Well, I have returned safely from my adventure to Rails Conf Europe in London. I had feared that I would be found bleeding in some alley way clutching to the last remnants of my life. As it turns out I came away with a fresh perspective on the Ruby community and managed to meet and chat to some really interesting people.
Having been to JavaOne, which was for the most part rather corporate and serious, it was quite a contrast to be amongst a group of people many of whom looked like they had just stepped off the set of the "skaterboy" video by Avril Lavigne. This was not isolated to the attendees either, with one speaker in particular whose name escapes me darning a mohican and a can of stella whilst delivering his session. In fact the whole event seem more like a rock concert than your typical conference, which was interesting if nothing else.
Nevertheless, it did aid in enlightening me on some of the huge cultural differences between the Ruby community and the rest. For one it appears that a large part of the Ruby and Rails community are a younger generation and when I mean young I mean those under 30.
Young people, by their very nature, are passionate and sometimes less measured in their responses. In other words they're more likely to tell you where to shove it when faced with a disagreement and later regret using such an aggressive tone. I know. I'm still "young" and sometimes that inner fire gets the best of me. In this sense I kind of understand some of the Ruby communities responses a bit better now. I don't see them as aggressive anymore, just passionate and passion is a good thing.
In fact one of the keynote speeches was delivered by a lady that talked about passion and how a user develops passion for a product and I can see now the appeal here that Ruby and Rails offers to this younger generation of programmers. Ruby and Rails are "cool" and trendy and you can see why. It is trivial and fun to program in.
The one thing I do hope, however, is that doesn't result in a generation of programmers having a closed mind to other technologies. In my view being a developer is not about being a Ruby or a Java or a C programmer. It is being able to pick up whatever language that is appropriate for the job at hand and run with it. The best programmers I've worked with have been those who had this ability to adapt to any enviroment or constraints.
That being said this should by no means be taken as a generalization of the entire attendance of RailsConf or Ruby/Rails community. There were also many people of varying ages who have come from a mixed background (maybe former C or Java programmers) and were open minded at the event. It is just that a large proporation of the attendance and I believe the following of Ruby/Rails do appear to fall in this category. Feel free to correct me with a barrage of statistics if I'm wrong here.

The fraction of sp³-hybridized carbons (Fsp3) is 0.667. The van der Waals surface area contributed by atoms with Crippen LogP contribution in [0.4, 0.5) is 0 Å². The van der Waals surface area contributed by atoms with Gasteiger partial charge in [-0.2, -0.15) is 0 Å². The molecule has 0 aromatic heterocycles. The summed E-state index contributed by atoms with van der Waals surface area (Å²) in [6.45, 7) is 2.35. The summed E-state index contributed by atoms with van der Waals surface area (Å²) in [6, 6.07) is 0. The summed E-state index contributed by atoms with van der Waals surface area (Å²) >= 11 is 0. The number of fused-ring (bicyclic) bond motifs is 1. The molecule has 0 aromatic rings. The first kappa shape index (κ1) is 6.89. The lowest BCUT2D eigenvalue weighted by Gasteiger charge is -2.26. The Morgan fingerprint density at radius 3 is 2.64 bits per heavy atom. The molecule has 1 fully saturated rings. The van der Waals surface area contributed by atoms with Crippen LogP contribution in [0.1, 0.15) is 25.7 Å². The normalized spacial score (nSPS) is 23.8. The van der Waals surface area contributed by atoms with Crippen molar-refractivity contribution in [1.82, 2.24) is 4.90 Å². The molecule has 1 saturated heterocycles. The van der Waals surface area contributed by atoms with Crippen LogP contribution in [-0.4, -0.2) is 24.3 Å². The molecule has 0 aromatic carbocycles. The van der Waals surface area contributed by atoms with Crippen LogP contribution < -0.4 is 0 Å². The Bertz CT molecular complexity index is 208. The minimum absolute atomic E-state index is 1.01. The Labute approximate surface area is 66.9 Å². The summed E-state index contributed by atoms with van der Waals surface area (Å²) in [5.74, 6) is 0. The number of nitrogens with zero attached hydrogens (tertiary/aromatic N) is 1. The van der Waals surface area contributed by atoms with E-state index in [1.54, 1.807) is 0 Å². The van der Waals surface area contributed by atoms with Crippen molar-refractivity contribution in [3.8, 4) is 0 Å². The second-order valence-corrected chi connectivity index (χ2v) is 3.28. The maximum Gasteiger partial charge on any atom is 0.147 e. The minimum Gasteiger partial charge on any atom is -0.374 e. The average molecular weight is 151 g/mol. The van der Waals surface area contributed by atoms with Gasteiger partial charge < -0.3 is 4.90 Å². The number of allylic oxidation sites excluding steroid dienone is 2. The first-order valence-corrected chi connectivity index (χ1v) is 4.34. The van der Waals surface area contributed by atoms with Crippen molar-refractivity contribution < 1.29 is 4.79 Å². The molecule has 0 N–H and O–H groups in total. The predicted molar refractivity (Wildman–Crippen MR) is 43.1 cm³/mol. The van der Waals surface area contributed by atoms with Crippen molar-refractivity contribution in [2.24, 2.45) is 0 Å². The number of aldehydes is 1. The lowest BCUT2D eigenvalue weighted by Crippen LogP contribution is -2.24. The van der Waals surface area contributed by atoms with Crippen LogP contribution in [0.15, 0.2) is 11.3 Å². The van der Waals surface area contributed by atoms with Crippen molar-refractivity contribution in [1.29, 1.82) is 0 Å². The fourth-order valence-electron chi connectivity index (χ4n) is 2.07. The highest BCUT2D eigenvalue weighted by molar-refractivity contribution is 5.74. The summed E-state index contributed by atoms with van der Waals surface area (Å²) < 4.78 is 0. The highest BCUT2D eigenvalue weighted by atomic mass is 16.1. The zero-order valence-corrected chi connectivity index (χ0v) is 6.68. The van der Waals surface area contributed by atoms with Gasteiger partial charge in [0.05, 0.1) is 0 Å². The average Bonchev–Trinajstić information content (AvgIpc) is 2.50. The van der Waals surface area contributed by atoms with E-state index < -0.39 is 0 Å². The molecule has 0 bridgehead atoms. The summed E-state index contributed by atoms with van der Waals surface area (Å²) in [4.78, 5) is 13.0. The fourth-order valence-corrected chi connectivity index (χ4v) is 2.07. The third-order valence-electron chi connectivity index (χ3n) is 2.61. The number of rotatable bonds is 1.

So that was my high level observation of the whole event. Moving on, I had the pleasure of getting to meet some interesting people. One of them was of course David HH who I had a brief conversation with and he seemed mildly interested (ok this may be over stating it a bit ;-) in knowing what Groovy was all about and we discussed JRuby for a bit, which was, of course, of greater interest to him. I thought his keynote speech was very well delivered and some of the features in Rails 2.0 are a marked step forward.
I then got to see a number of the sessions and one of the more interesting ones was a "cross pollination" session delivered by Simon Willison of Django fame. I think both Grails and Rails do have things to learn from Django and it seems both Django and Grails have followed the route of domain-driven development, as oppose to Rails where the database is central. I considered submitting a similar session for Grails, as their are features in Grails that Rails (and indeed Django) can learn from such as services and dynamic tag libraries. My fear was that it would not really be of interest at RailsConf, but as they say there is always next year.
Another interesting session was the JRuby one delivered by Charles Nutter now of Sun Microsystems. During the conference we got to chat quite a bit and discussed in depth the challenges he faces ahead of him to get JRuby to integrate with Java more seamlessly. It seams the obstacles that he is facing are very similar to the ones confronted by Groovy in many ways and there may be some mileage in a further exchange of ideas there. One in particular he mentioned was getting JRuby to compile into byte-code and hence drammatically improve performance. Given the huge differences in the languages and the VMs offered by Ruby and Java this presents one of the biggest hurdles facing JRuby, but the good news is that Charles told me he got some basic JRuby scripts compiling to byte code which, most certainly, is a start!
Charles was definitely one of the most open minded individuals that I had the privilege to meet and although he has strong links to Ruby still sees the "bigger" picture and importance of Java and in particular JEE. Needless to say I am sure our paths will cross again.
Overall I am pleased I got the opportunity to attend and hear some of the success stories that Rails has prompted. As the saying goes though not every hammer can be used to hit the same nail so in future I looked forward to a few more Grails success stories. Thanks must go out to the entire team at SkillsMatter for arranging such a great event.